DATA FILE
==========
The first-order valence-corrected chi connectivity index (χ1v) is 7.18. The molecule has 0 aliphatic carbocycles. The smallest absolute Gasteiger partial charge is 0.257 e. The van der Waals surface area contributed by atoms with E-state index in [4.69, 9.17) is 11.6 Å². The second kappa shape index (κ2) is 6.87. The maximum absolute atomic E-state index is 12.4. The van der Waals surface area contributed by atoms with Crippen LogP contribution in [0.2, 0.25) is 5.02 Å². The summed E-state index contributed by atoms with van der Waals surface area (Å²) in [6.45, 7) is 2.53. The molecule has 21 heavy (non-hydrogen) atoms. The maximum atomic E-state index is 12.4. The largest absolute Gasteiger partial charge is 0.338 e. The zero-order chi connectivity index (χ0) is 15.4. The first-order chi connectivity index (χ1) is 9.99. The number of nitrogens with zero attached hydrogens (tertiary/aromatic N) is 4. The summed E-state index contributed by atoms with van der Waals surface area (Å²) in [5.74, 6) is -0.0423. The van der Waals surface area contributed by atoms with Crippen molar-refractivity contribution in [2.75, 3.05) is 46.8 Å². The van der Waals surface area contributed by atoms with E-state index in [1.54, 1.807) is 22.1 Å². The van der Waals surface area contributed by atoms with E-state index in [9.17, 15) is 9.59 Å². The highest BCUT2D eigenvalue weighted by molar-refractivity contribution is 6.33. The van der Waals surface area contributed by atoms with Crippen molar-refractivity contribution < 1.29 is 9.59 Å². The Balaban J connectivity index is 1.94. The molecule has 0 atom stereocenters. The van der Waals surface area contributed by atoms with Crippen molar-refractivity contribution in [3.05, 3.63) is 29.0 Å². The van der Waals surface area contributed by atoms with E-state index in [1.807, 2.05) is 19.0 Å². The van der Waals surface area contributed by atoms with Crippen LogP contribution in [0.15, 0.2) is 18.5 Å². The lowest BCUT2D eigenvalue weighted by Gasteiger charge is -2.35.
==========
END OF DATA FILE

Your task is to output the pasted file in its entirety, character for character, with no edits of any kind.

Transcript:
The first-order valence-corrected chi connectivity index (χ1v) is 7.18. The molecule has 0 aliphatic carbocycles. The smallest absolute Gasteiger partial charge is 0.257 e. The van der Waals surface area contributed by atoms with E-state index in [4.69, 9.17) is 11.6 Å². The second kappa shape index (κ2) is 6.87. The maximum absolute atomic E-state index is 12.4. The van der Waals surface area contributed by atoms with Crippen LogP contribution in [0.2, 0.25) is 5.02 Å². The summed E-state index contributed by atoms with van der Waals surface area (Å²) in [6.45, 7) is 2.53. The molecule has 21 heavy (non-hydrogen) atoms. The maximum atomic E-state index is 12.4. The largest absolute Gasteiger partial charge is 0.338 e. The zero-order chi connectivity index (χ0) is 15.4. The first-order chi connectivity index (χ1) is 9.99. The number of nitrogens with zero attached hydrogens (tertiary/aromatic N) is 4. The summed E-state index contributed by atoms with van der Waals surface area (Å²) in [5.74, 6) is -0.0423. The van der Waals surface area contributed by atoms with Crippen molar-refractivity contribution in [2.75, 3.05) is 46.8 Å². The van der Waals surface area contributed by atoms with E-state index in [1.54, 1.807) is 22.1 Å². The van der Waals surface area contributed by atoms with E-state index in [9.17, 15) is 9.59 Å². The highest BCUT2D eigenvalue weighted by molar-refractivity contribution is 6.33. The van der Waals surface area contributed by atoms with Crippen molar-refractivity contribution < 1.29 is 9.59 Å². The Balaban J connectivity index is 1.94. The molecule has 0 atom stereocenters. The van der Waals surface area contributed by atoms with Crippen molar-refractivity contribution in [3.05, 3.63) is 29.0 Å². The van der Waals surface area contributed by atoms with E-state index in [1.807, 2.05) is 19.0 Å². The van der Waals surface area contributed by atoms with Crippen LogP contribution in [0.15, 0.2) is 18.5 Å². The lowest BCUT2D eigenvalue weighted by Gasteiger charge is -2.35.